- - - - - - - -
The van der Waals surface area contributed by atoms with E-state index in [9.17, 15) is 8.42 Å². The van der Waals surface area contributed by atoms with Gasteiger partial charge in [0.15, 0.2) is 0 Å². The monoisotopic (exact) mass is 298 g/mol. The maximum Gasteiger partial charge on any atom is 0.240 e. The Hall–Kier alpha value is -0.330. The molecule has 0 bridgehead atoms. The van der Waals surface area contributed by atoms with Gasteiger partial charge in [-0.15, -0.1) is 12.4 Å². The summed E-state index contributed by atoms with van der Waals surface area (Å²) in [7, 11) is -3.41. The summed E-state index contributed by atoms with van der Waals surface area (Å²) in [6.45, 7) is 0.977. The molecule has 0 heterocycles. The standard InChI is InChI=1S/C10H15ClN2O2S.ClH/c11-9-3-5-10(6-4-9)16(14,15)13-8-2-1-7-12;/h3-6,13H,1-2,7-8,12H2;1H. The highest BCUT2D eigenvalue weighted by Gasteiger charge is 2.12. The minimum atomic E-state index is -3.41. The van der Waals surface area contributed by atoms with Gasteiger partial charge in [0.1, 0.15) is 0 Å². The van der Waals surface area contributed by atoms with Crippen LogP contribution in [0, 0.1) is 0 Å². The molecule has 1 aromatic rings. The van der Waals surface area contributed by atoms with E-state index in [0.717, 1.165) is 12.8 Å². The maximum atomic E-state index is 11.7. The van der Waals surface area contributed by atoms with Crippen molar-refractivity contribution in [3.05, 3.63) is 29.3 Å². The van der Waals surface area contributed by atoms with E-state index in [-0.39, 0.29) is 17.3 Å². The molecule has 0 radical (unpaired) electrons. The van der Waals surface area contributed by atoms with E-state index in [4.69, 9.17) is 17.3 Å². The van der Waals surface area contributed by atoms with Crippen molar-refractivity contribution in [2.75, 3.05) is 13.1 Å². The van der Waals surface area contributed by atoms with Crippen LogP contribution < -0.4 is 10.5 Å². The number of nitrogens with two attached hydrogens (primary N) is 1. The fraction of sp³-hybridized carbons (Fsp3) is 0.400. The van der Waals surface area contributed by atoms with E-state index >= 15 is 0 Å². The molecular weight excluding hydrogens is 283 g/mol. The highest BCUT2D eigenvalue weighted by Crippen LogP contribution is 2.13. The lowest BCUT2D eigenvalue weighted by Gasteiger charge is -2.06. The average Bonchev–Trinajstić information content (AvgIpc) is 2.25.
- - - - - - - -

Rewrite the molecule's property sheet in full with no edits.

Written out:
The van der Waals surface area contributed by atoms with E-state index in [9.17, 15) is 8.42 Å². The van der Waals surface area contributed by atoms with Gasteiger partial charge in [0.15, 0.2) is 0 Å². The monoisotopic (exact) mass is 298 g/mol. The maximum Gasteiger partial charge on any atom is 0.240 e. The Hall–Kier alpha value is -0.330. The molecule has 0 bridgehead atoms. The van der Waals surface area contributed by atoms with Gasteiger partial charge in [-0.15, -0.1) is 12.4 Å². The summed E-state index contributed by atoms with van der Waals surface area (Å²) in [7, 11) is -3.41. The summed E-state index contributed by atoms with van der Waals surface area (Å²) in [6.45, 7) is 0.977. The molecule has 0 heterocycles. The standard InChI is InChI=1S/C10H15ClN2O2S.ClH/c11-9-3-5-10(6-4-9)16(14,15)13-8-2-1-7-12;/h3-6,13H,1-2,7-8,12H2;1H. The highest BCUT2D eigenvalue weighted by Gasteiger charge is 2.12. The minimum atomic E-state index is -3.41. The van der Waals surface area contributed by atoms with Gasteiger partial charge in [0.1, 0.15) is 0 Å². The van der Waals surface area contributed by atoms with Crippen LogP contribution in [0, 0.1) is 0 Å². The molecule has 1 aromatic rings. The van der Waals surface area contributed by atoms with E-state index in [0.717, 1.165) is 12.8 Å². The maximum atomic E-state index is 11.7. The van der Waals surface area contributed by atoms with Crippen molar-refractivity contribution in [3.05, 3.63) is 29.3 Å². The van der Waals surface area contributed by atoms with E-state index in [-0.39, 0.29) is 17.3 Å². The molecule has 0 radical (unpaired) electrons. The van der Waals surface area contributed by atoms with E-state index in [4.69, 9.17) is 17.3 Å². The van der Waals surface area contributed by atoms with Crippen molar-refractivity contribution in [2.75, 3.05) is 13.1 Å². The van der Waals surface area contributed by atoms with Crippen LogP contribution < -0.4 is 10.5 Å². The number of nitrogens with two attached hydrogens (primary N) is 1. The fraction of sp³-hybridized carbons (Fsp3) is 0.400. The van der Waals surface area contributed by atoms with E-state index >= 15 is 0 Å². The molecular weight excluding hydrogens is 283 g/mol. The highest BCUT2D eigenvalue weighted by Crippen LogP contribution is 2.13. The lowest BCUT2D eigenvalue weighted by Gasteiger charge is -2.06. The average Bonchev–Trinajstić information content (AvgIpc) is 2.25.